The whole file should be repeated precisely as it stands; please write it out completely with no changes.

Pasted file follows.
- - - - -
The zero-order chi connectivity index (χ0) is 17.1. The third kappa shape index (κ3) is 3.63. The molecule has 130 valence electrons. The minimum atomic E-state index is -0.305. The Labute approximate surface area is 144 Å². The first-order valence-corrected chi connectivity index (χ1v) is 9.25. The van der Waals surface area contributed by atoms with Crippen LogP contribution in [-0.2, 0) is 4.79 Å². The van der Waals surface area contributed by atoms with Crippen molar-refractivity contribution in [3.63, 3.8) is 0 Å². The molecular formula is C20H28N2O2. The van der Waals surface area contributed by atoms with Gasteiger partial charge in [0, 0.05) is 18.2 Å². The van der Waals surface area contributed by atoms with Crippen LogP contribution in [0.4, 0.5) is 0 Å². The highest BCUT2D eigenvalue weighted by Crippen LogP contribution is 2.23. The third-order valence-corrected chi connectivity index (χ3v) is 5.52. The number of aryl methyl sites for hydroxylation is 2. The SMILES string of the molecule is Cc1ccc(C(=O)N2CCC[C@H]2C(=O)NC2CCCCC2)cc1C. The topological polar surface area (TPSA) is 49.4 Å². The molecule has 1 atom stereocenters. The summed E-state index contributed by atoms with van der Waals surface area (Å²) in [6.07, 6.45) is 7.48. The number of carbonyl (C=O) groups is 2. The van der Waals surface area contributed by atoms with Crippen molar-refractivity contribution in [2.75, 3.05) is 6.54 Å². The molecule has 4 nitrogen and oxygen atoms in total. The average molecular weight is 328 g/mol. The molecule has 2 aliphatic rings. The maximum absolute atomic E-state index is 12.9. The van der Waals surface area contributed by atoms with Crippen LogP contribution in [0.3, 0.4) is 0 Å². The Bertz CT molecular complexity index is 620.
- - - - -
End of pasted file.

The zero-order chi connectivity index (χ0) is 17.1. The third kappa shape index (κ3) is 3.63. The molecule has 130 valence electrons. The minimum atomic E-state index is -0.305. The Labute approximate surface area is 144 Å². The first-order valence-corrected chi connectivity index (χ1v) is 9.25. The van der Waals surface area contributed by atoms with Crippen LogP contribution in [-0.2, 0) is 4.79 Å². The van der Waals surface area contributed by atoms with Crippen molar-refractivity contribution in [3.63, 3.8) is 0 Å². The molecular formula is C20H28N2O2. The van der Waals surface area contributed by atoms with Gasteiger partial charge in [0, 0.05) is 18.2 Å². The van der Waals surface area contributed by atoms with Crippen LogP contribution in [0.4, 0.5) is 0 Å². The highest BCUT2D eigenvalue weighted by Crippen LogP contribution is 2.23. The third-order valence-corrected chi connectivity index (χ3v) is 5.52. The number of aryl methyl sites for hydroxylation is 2. The SMILES string of the molecule is Cc1ccc(C(=O)N2CCC[C@H]2C(=O)NC2CCCCC2)cc1C. The topological polar surface area (TPSA) is 49.4 Å². The molecule has 1 atom stereocenters. The summed E-state index contributed by atoms with van der Waals surface area (Å²) in [6.07, 6.45) is 7.48. The number of carbonyl (C=O) groups is 2. The van der Waals surface area contributed by atoms with Crippen molar-refractivity contribution in [2.75, 3.05) is 6.54 Å². The molecule has 4 nitrogen and oxygen atoms in total. The average molecular weight is 328 g/mol. The molecule has 2 aliphatic rings. The maximum absolute atomic E-state index is 12.9. The van der Waals surface area contributed by atoms with Crippen LogP contribution in [0.3, 0.4) is 0 Å². The Bertz CT molecular complexity index is 620.